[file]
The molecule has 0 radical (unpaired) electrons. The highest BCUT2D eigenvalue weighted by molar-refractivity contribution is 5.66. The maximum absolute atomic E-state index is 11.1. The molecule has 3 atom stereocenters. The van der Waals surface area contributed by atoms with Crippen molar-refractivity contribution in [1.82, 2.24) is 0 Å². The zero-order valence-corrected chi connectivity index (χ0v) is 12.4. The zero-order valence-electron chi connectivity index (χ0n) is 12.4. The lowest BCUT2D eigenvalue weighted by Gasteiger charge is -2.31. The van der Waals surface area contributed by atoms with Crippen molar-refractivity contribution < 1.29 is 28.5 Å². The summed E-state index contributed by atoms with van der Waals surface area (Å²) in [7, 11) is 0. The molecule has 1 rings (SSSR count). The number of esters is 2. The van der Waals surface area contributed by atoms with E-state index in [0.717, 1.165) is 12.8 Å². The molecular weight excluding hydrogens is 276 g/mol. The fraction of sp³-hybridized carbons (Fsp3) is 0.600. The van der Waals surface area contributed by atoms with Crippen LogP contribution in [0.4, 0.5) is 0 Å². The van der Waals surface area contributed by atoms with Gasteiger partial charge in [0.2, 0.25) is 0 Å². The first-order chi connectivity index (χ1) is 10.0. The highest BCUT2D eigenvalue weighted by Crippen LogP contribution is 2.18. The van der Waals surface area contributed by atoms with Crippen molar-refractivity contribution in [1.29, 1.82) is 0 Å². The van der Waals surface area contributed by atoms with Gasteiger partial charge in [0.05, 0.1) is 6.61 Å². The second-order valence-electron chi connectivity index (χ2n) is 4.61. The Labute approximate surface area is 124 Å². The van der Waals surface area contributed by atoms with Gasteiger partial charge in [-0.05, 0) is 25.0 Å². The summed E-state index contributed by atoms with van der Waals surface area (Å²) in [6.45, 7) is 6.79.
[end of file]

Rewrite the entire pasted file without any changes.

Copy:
The molecule has 0 radical (unpaired) electrons. The highest BCUT2D eigenvalue weighted by molar-refractivity contribution is 5.66. The maximum absolute atomic E-state index is 11.1. The molecule has 3 atom stereocenters. The van der Waals surface area contributed by atoms with Crippen molar-refractivity contribution in [1.82, 2.24) is 0 Å². The zero-order valence-corrected chi connectivity index (χ0v) is 12.4. The zero-order valence-electron chi connectivity index (χ0n) is 12.4. The lowest BCUT2D eigenvalue weighted by Gasteiger charge is -2.31. The van der Waals surface area contributed by atoms with Crippen molar-refractivity contribution < 1.29 is 28.5 Å². The summed E-state index contributed by atoms with van der Waals surface area (Å²) in [7, 11) is 0. The molecule has 1 rings (SSSR count). The number of esters is 2. The van der Waals surface area contributed by atoms with E-state index in [0.717, 1.165) is 12.8 Å². The molecular weight excluding hydrogens is 276 g/mol. The fraction of sp³-hybridized carbons (Fsp3) is 0.600. The van der Waals surface area contributed by atoms with Crippen LogP contribution in [0.4, 0.5) is 0 Å². The van der Waals surface area contributed by atoms with Gasteiger partial charge in [0.2, 0.25) is 0 Å². The first-order chi connectivity index (χ1) is 10.0. The highest BCUT2D eigenvalue weighted by Crippen LogP contribution is 2.18. The van der Waals surface area contributed by atoms with Crippen molar-refractivity contribution in [1.29, 1.82) is 0 Å². The van der Waals surface area contributed by atoms with Gasteiger partial charge in [0.05, 0.1) is 6.61 Å². The second-order valence-electron chi connectivity index (χ2n) is 4.61. The Labute approximate surface area is 124 Å². The van der Waals surface area contributed by atoms with Gasteiger partial charge in [-0.05, 0) is 25.0 Å². The summed E-state index contributed by atoms with van der Waals surface area (Å²) in [6.45, 7) is 6.79.